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Euro trade commish criticises Chinese telecoms subsidies

... but drops unfair pricing investigation into Chinese mobile imports

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Chinese government subsidies to its telecoms sector are fundamentally unfair, Europe's top trade official has said - just after he announced that the European Commission has dropped a planned unfair pricing investigation into EU imports of Chinese mobile equipment.

European Union trade commissioner Karel De Gucht criticised what he described as a culture of government subsidies in China “that puts them in a more favourable position than our companies”, according to reports.

“They get subsidies,” he told the Financial Times newspaper. “If you have a line of a couple of tens of billions with the bank that you can use at your discretion this is a huge subsidy, no?”

De Gucht made his comments following a European Commission announcement that it had revised a decision in principle of May 2013 and decided not to pursue an anti-dumping investigation into Chinese mobile equipment companies such as Huawei and ZTE. The Eu alleged that some Chinese companies had dumped telecommunications network equipment onto the European market at below cost levels.

"The anti-dumping investigation will not be pursued," a Commission statement said. "Further analysis has shown that the essence of the problems posed by Chinese competition on the EU market lies in the subsidisation of the mobile telecommunications networks." The statement added that a decision in principle also dating from May 2013 to launch an anti-subsidy investigation into Chinese telecoms activity still stands, although it will not be implemented at this stage.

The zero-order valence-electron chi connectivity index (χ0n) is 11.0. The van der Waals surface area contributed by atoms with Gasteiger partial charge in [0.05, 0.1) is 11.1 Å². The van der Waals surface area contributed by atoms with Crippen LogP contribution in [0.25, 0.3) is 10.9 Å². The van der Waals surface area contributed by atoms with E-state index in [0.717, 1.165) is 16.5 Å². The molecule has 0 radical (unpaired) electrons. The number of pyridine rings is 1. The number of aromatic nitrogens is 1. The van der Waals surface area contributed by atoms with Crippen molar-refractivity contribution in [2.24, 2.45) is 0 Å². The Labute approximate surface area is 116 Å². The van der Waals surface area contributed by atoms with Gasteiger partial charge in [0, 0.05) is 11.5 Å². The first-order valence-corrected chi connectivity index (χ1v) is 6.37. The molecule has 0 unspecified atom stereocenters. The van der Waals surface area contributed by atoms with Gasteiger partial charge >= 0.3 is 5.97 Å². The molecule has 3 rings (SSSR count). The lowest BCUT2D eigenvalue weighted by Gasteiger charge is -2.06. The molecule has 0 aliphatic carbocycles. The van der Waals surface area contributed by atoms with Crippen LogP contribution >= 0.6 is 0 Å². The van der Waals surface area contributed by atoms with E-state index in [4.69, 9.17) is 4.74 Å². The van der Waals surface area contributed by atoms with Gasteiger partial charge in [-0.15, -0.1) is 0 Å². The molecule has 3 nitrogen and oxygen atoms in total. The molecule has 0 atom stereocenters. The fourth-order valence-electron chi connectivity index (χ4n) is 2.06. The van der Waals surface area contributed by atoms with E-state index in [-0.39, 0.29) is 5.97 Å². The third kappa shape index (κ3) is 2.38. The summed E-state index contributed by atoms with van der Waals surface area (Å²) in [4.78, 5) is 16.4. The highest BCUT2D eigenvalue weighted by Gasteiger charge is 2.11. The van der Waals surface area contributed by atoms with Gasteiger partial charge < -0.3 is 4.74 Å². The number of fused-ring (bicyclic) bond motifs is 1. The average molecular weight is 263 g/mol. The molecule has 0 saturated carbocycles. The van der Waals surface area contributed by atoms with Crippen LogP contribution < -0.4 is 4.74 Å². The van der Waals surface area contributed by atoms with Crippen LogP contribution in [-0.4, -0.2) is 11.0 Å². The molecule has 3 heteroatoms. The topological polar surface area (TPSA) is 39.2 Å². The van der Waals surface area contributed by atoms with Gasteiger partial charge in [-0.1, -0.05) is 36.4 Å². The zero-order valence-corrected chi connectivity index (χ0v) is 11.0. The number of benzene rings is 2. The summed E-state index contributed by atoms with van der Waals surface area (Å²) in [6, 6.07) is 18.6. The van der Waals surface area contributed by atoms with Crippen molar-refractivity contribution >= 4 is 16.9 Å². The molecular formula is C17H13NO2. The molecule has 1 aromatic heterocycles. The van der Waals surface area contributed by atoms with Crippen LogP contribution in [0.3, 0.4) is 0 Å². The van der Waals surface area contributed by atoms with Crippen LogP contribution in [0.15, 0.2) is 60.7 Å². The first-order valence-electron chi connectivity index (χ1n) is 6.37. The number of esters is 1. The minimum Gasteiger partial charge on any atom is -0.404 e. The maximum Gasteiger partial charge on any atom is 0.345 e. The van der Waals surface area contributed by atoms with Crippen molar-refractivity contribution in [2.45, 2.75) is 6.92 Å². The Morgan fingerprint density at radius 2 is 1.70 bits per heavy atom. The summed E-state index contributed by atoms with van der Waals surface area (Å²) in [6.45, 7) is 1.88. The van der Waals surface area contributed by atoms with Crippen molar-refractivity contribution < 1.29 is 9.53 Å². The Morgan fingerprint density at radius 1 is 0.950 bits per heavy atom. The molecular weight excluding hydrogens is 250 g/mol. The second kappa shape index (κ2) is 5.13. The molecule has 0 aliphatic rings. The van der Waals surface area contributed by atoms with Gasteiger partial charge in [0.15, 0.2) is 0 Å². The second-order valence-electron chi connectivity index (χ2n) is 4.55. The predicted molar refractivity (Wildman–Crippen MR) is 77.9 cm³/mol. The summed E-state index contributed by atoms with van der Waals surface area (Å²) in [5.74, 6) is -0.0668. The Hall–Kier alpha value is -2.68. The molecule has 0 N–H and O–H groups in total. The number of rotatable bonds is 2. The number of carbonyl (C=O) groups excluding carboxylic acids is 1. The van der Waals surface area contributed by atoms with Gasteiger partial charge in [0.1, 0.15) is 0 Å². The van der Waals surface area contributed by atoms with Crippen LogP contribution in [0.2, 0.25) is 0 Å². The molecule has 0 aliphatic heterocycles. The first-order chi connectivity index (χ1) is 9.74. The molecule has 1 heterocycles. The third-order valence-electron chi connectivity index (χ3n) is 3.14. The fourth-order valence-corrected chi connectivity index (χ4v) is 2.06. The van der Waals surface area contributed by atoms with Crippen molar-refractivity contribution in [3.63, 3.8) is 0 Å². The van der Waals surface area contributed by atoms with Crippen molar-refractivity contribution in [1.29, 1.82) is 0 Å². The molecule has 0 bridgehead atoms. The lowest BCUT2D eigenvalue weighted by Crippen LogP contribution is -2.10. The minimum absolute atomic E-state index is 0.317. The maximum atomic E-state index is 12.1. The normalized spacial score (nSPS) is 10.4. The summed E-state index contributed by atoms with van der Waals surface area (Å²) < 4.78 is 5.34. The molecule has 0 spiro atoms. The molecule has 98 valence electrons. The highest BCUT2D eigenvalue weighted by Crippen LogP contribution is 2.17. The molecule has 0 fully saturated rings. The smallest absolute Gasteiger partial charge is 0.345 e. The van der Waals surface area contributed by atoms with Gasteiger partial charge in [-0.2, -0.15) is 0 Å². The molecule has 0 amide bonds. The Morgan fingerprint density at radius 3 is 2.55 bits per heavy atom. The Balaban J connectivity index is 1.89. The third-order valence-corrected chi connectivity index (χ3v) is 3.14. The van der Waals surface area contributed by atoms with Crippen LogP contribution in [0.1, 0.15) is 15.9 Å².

"It will not be activated for the time being to allow the continuation of the negotiations with the Chinese authorities towards an amicable solution addressing the EU concerns with respect to subsidization," the statement said. Should this investigation go ahead, it could result in the Commission imposing punitive tariffs on Chinese mobile equipment imports in the EU.

However following the announcement that the anti-dumping investigation has been dropped, De Gucht told the Financial Times that the EU would have to secure significant concessions from Beijing in order to settle the case. The way the industry benefits from the support of Chinese state banks and other parts of the government was fundamentally unfair, he said.

The decision to drop the anti-dumping investigation followed the settlement last week of two EU-China trade disputes over polysilicon and wine imports to China. The Financial Times described the developments as part of a broader effort to ease trade tensions ahead of a visit to Brussels on Monday by Xi Jinping, the Chinese president. But De Gucht said the subsidisation issue was unlikely to reach a settlement before Mr Xi’s visit to Brussels. However he said he was confident a deal could be struck before the EU and China meet to discuss trade and economy issues in Brussels this summer.

Earlier this month Chinese president Xi said he would use his visit to Europe to speed up negotiations on a bi-lateral China-EU investment treaty and the development of free trade agreements.

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